By Victor O'Brien
Killeen Daily Herald
The Killeen police's fitness standard could put the department on the wrong side of the law. The legal ramification, among other issues, will be reviewed by the Killeen City Council Tuesday.
Two of Bell County's largest law enforcement groups oppose the policy. The groups represent the majority of Killeen police and insist Killeen needs to change the policy.
A legal hurdle
The policy is not only unfair but most likely illegal, said Lou Griffin, Killeen Municipal Police Association secretary,
In 1991, the Texas Supreme Court ruled the Houston Fire Department broke the law when it instituted a job-contingent fitness test.
The ruling stated HFD illegally usurped the Civil Service Act's fitness standard. The ruling decided firefighters could be required to participate in the program, but could not lose their jobs if they failed.
The legality of the policy hinges on requirements for civil service workers, said Randy Doubrava, general counsel with the Texas Municipal Police Association.
Civil service employees can be fired only if a doctor finds them unfit for duty or they violate multiple department standards, he said.
An 'adverse impact'
The policy opens the door for discrimination lawsuits, Doubrava said. The October 2008 results, obtained by the West Bell County Fraternal Order of Police, indicate women and older officers struggled more than younger males, though failures occurred at every age and gender group from 21 to 59.
The plan aims to make officers healthier, not eliminate aging officers, Larry Longwell, assistant police chief, said during the May 2008 test. Doubrava believes the test creates – whether intentional or not – an "adverse impact." Discrimination laws forbid "adverse impact" policies that appear fair on the surface but become unfair when applied.
Discrimination laws also prevent the Killeen Police Department from adjusting the policy for gender or age.
KPD's Physical Readiness/Fitness Manual states that the law requires all officers adhere to the same standard regardless of age or gender because the job requires the same demands for all officers.
An unfit fear
The Addison Police Department near Dallas instituted a fitness test 10 years ago. Addison required officers to pass the test to keep their jobs, receive raises or earn promotions. Soon after, Addison removed job contingency and the Illinois agility run because of injuries, and then required a person only to pass five of six tests.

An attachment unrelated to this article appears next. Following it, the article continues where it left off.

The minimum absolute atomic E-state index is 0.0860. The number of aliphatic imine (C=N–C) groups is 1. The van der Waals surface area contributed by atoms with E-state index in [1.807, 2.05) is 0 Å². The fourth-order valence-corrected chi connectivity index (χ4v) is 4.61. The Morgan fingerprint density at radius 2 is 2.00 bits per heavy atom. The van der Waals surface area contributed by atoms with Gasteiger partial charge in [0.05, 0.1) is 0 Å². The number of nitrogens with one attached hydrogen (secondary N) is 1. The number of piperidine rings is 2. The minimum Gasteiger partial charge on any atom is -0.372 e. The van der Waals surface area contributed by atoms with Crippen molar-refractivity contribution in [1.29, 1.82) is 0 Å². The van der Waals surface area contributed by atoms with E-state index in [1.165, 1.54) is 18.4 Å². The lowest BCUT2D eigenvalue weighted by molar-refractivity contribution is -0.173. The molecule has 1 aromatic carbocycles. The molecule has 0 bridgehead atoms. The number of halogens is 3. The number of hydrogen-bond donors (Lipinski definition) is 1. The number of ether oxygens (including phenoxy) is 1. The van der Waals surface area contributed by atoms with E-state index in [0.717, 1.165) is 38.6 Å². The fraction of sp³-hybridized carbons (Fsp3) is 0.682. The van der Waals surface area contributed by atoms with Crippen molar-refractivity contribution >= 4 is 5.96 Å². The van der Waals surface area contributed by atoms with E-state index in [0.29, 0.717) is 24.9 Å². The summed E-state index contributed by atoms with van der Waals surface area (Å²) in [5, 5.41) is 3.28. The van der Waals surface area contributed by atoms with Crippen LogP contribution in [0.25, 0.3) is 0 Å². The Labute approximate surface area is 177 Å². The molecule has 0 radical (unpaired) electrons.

The agility run injured several Killeen officers, said Chris Ferman, West Bell County Fraternal Order of Police president.
Addison lost one officer who failed after training and before the changes. Now most of APD's 60 officers pass the test on the first try. The test contains six standards almost equal to or more challenging than KPD's five standards.
"It was the underlying fear, 'I've got to pass the test' and we wanted to change the direction," said Greg Layman, assistant police chief.
A bonus for being fit
Almost a decade ago, Plano police made a last-minute decision against a job-contingent policy. Research changed the city's mind, said Rick McDonald, police spokesman.
Plano instead adopted a mandatory policy only for recruits to obtain employment. Officers receive up to two days of award time for excelling.
"With age, you have a decline in physical abilities. It's not just how you can do your job. You have to look at the whole picture," McDonald said. "How do you handle someone that's been injured on duty? Do you terminate them?"
McDonald gave the example of an officer at a nearby department who suffered a job-related injury, causing the loss of his leg. He still performs his job, but he will never be able to run 1.5 miles, McDonald said.
The reward-based policy improved morale and overall fitness, McDonald said.
A fit solution
Ferman favors a test, but not if the test threatens jobs.
The policy also changes the rules for existing officers hired under a previous standard. Instead, the program should be required for new hires and optional for incumbents, Griffin said. Incumbents who excel should be rewarded with a stipend, Ferman said.
"Jobs should not depend on how high a vertical jump you can do or if you can run a mile. I've never run a mile after someone," Ferman said.
KPD declined comment for this article, citing a policy against commenting on issues prior to a review by the City Council.
Contact Victor O'Brien at email@example.com or (254) 501-7468.